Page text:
From BR Bullpen
Harry Lee Lowrey
- Bats Right, Throws Right
- Height 5' 8½", Weight 170 lb.
- High School Alexander Hamilton High School (Los Angeles)
- Debut April 14, 1942
- Final Game August 30, 1955
- Born August 27, 1917 in Culver City, CA USA
- Died July 2, 1986 in Inglewood, CA USA
 Biographical Information
Peanuts Lowrey, who earned his nickname because of his small size, played professional baseball for 22 seasons. Primarily an outfielder, he also played third base and other infield positions at times.
Lowrey signed with the Chicago Cubs and began his pro career in 1937. He reached the majors with the Cubs in 1942 and established himself as a regular the following year, 1943 hitting .292 with 25 doubles and 12 triples. He enlisted in the U.S. Army in February 1944 and missed that season before being discharged in October of that year.
Lowrey returned to the diamond in 1945 and had perhaps his best season, hitting .283 with 7 homers and 89 RBIs as the Cubs reached the World Series. He hit .310 in the Series, but the Cubs fell to the Detroit Tigers in seven games. The next year, he made the All-Star team for the only time in his career and on July 12th drove in 7 runs in a game against the Brooklyn Dodgers.
During the 1949 season, Lowrey was traded to the Cincinnati Reds, and about a year later he moved on to the St. Louis Cardinals. With the Cards in 1951, he hit a career-best .303 and struck out only a dozen times. After being released by St. Louis after the 1954 season, he played his final big league campaign in 1955 with the Philadelphia Phillies. He then played four more summers in the minors, including two as a player-manager.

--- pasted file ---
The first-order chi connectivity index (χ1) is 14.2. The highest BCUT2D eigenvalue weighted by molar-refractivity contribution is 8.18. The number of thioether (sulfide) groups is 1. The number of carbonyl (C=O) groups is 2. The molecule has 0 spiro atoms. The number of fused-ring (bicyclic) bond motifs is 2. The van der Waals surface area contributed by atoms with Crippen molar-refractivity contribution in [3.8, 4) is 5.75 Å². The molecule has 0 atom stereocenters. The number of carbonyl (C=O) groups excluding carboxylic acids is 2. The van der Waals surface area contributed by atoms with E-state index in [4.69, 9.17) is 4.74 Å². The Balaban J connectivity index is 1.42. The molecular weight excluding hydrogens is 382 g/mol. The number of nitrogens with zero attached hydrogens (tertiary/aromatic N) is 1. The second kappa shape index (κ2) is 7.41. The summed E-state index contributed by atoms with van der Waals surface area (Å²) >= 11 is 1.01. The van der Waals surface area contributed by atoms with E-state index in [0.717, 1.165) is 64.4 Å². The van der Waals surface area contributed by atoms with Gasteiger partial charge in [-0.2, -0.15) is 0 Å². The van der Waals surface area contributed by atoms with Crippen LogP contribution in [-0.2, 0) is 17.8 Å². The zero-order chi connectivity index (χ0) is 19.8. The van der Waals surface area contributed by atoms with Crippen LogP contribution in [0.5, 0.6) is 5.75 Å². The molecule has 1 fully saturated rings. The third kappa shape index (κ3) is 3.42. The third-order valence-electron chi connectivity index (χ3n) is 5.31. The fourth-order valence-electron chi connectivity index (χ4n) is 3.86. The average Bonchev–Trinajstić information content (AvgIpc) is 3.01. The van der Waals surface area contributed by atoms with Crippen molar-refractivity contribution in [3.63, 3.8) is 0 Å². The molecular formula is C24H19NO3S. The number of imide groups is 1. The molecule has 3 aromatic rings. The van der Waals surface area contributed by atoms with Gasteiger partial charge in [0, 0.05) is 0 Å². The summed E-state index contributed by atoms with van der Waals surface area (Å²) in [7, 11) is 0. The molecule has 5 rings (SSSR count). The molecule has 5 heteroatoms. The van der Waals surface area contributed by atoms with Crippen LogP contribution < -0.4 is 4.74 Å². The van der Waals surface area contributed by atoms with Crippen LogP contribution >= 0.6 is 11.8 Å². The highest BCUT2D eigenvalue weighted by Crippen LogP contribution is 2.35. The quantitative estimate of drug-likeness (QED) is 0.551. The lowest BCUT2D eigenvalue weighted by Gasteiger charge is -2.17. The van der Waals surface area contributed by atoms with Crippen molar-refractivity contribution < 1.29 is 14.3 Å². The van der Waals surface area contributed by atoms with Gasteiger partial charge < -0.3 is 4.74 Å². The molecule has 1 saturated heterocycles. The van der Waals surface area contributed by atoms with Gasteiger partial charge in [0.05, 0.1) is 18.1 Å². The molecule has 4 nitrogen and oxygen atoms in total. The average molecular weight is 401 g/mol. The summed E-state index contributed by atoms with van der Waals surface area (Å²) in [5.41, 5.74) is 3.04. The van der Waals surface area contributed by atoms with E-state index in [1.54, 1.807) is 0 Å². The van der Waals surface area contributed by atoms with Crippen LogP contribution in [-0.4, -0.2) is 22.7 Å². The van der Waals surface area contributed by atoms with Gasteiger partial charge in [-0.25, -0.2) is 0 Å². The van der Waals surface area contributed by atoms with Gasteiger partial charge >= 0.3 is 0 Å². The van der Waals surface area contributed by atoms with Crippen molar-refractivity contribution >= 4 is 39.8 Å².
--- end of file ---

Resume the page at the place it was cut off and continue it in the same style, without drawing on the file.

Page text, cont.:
After his playing days ended, Lowrey managed in the minors before being a Phillies coach from 1960 to 1966, under manager Gene Mauch. He was a member of the San Francisco Giants staff in 1967 and 1968 and was one of the original coaches of the expansion Montreal Expos in 1969, again working with Mauch. He was then a member of the Cubs staff in 1970 and 1971 and was with the California Angels in 1972. He rejoined the Cubs in 1977, left in 1979, and returned briefly in 1981 until a heart attack led to his retirement. As a coach, Lowrey had a reputation as a master at stealing the opposing team's signs.
Away from baseball, Lowrey had small roles in several movies and as a child, appeared in several "Our Gang" films. He was also a very skilled golfer. He died in 1986 at age 67, a month after undergoing open-heart surgery.
 Notable Achievements
- NL All-Star (1946)